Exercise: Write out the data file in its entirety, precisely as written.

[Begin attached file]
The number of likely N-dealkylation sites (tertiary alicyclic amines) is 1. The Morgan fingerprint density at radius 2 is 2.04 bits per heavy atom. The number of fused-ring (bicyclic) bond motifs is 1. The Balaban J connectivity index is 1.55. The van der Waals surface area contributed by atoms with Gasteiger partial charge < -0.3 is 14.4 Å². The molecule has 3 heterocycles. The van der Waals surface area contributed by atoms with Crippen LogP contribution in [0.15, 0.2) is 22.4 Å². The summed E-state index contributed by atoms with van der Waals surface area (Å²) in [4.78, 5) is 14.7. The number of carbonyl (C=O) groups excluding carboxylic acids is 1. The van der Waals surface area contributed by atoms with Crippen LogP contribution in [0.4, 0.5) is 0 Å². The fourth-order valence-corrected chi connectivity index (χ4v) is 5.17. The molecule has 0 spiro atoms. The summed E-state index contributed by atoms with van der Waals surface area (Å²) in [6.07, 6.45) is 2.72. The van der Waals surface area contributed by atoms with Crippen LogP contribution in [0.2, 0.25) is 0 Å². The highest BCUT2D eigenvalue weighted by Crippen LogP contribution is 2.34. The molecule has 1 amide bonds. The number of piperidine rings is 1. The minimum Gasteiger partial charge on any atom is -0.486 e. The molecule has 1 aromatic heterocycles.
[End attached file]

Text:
The number of likely N-dealkylation sites (tertiary alicyclic amines) is 1. The Morgan fingerprint density at radius 2 is 2.04 bits per heavy atom. The number of fused-ring (bicyclic) bond motifs is 1. The Balaban J connectivity index is 1.55. The van der Waals surface area contributed by atoms with Gasteiger partial charge < -0.3 is 14.4 Å². The molecule has 3 heterocycles. The van der Waals surface area contributed by atoms with Crippen LogP contribution in [0.15, 0.2) is 22.4 Å². The summed E-state index contributed by atoms with van der Waals surface area (Å²) in [4.78, 5) is 14.7. The number of carbonyl (C=O) groups excluding carboxylic acids is 1. The van der Waals surface area contributed by atoms with Crippen LogP contribution in [0.4, 0.5) is 0 Å². The fourth-order valence-corrected chi connectivity index (χ4v) is 5.17. The molecule has 0 spiro atoms. The summed E-state index contributed by atoms with van der Waals surface area (Å²) in [6.07, 6.45) is 2.72. The van der Waals surface area contributed by atoms with Crippen LogP contribution in [0.2, 0.25) is 0 Å². The highest BCUT2D eigenvalue weighted by Crippen LogP contribution is 2.34. The molecule has 1 amide bonds. The number of piperidine rings is 1. The minimum Gasteiger partial charge on any atom is -0.486 e. The molecule has 1 aromatic heterocycles.